That night, men who identified themselves as working for the local politician and lawmaker Jam Awais arrived at both brothers’ houses and demanded that Nazim come to their boss’ house to apologize for his behavior against the politician’s foreign guests.
The next day, Afzal and Nazim went to Awais’ residence, where the lawmaker’s men began thrashing Nazim as his brother helplessly watched. “They tortured him, and I told them that I have not brought him here for you to torture him. I did not expect them to do this,” said Afzal.
Afzal was then asked to leave his brother at the lawmaker’s house and to return the following day with tribal elders from his village to resolve the matter. But things turned for the worse before he could do so.
“During the day, one of their people came to fetch me. I thought that a tribal council meeting would be held and that I would be able to bring my brother home. When we reached [Awais’ house], I was informed that my brother had died,” said Afzal.
Nazim’s body was transferred to a local hospital. “When the medico-legal officer came to examine the body, he said that it was covered with torture marks from head to toe,” crime reporter Ali Raza, who was present at the hospital during the examination, told VICE World News.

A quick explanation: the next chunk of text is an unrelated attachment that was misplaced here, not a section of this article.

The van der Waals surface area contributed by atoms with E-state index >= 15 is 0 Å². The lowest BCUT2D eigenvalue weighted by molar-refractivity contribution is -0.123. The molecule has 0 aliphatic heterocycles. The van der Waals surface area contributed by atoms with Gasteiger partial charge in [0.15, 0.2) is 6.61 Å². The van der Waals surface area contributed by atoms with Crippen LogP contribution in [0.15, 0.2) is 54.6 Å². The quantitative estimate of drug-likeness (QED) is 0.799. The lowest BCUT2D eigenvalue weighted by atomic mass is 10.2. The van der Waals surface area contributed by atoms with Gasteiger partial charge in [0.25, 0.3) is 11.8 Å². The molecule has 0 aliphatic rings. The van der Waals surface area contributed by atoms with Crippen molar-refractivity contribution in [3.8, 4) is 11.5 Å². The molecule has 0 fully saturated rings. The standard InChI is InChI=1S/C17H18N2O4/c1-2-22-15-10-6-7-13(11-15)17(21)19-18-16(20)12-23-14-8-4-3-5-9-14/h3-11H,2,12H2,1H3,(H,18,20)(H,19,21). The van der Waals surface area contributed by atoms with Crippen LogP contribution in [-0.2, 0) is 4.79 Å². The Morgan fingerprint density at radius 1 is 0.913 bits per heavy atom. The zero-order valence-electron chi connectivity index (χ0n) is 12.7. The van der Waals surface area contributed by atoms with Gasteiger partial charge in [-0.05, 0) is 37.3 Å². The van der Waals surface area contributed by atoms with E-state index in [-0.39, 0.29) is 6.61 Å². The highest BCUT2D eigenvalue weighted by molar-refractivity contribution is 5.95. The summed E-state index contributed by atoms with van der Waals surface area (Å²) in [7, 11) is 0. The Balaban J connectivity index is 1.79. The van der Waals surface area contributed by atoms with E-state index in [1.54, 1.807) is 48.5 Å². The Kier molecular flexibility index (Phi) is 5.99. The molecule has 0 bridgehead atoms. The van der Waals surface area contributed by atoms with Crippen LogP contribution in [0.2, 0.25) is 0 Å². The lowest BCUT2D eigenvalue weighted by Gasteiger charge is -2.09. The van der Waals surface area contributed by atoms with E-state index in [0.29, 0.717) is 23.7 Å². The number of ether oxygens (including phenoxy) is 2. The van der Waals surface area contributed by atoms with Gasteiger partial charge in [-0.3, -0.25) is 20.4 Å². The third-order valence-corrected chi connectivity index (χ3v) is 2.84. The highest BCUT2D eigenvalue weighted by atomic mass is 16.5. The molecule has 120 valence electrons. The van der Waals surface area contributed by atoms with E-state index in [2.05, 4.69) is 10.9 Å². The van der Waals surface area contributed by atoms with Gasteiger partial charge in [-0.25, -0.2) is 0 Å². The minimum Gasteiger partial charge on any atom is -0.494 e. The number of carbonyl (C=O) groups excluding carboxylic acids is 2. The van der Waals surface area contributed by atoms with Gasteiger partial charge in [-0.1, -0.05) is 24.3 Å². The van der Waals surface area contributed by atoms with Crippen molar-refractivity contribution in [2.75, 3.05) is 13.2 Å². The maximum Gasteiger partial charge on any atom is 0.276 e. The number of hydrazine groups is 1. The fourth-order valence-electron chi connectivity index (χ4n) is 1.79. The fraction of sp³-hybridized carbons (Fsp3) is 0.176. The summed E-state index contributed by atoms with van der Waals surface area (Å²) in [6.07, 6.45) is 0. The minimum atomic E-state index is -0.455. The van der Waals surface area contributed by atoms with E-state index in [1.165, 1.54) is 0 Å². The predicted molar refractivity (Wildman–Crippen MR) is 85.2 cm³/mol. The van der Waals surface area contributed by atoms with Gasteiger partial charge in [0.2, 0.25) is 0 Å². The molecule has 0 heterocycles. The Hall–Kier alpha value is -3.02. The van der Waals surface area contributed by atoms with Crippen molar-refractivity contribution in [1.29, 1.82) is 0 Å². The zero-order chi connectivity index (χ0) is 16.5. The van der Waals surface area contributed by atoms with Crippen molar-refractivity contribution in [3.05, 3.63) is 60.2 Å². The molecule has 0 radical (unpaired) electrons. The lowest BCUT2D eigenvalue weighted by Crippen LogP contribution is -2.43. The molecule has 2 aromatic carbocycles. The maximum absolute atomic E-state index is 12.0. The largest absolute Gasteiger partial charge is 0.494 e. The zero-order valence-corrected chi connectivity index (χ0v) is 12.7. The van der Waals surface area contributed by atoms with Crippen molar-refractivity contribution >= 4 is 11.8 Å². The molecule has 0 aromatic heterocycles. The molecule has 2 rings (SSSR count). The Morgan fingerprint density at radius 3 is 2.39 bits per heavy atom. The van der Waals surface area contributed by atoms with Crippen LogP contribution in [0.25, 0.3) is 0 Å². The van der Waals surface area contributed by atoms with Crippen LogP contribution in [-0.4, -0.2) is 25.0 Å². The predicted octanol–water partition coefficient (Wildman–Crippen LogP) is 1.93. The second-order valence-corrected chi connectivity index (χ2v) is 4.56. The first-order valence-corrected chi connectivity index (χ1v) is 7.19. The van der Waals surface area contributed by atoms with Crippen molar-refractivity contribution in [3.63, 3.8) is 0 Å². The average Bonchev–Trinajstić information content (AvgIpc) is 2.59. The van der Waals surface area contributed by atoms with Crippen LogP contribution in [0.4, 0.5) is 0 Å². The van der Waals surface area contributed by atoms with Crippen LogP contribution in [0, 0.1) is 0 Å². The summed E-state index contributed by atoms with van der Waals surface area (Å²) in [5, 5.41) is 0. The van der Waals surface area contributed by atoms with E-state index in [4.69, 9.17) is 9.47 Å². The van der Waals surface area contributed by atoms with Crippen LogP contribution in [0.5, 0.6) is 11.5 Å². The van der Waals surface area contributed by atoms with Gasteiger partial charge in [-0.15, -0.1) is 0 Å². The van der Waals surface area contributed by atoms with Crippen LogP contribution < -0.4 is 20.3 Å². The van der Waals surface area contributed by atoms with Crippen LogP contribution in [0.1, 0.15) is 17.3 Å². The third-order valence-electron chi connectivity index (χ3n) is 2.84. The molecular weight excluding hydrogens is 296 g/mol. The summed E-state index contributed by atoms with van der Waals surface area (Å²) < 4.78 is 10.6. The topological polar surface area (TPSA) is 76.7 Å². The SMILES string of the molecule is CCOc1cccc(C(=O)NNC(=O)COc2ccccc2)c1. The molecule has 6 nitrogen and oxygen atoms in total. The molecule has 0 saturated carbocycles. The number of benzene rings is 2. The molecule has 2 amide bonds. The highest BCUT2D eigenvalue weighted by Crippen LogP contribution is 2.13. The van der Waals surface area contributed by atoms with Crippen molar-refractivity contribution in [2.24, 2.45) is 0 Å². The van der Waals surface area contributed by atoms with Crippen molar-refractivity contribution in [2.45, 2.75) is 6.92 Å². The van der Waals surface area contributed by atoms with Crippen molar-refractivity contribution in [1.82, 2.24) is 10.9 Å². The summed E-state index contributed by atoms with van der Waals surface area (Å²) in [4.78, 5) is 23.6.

Police have so far arrested six people for Nazim’s murder, including Jam Awais. The identity of the two foreign hunters remains unknown. Unhappy with the police investigation, Afzal requested the formation of a stronger investigation team to take over.
“In the police report, the police did not include the names of the foreigners. They had not even asked their names while the accused's remand was happening,” Afzal Jokhio’s lawyer, Mazhar Junejo, told VICE World News. “This was our main concern – that they had not included their names, but this was our bad luck.”.
So far, Junejo adds, investigators have no leads as to the foreign hunters’ identities.
“The new investigation team has said that it will be their first priority to find information on the car the foreigners used, but as of now, no record of it can be found.”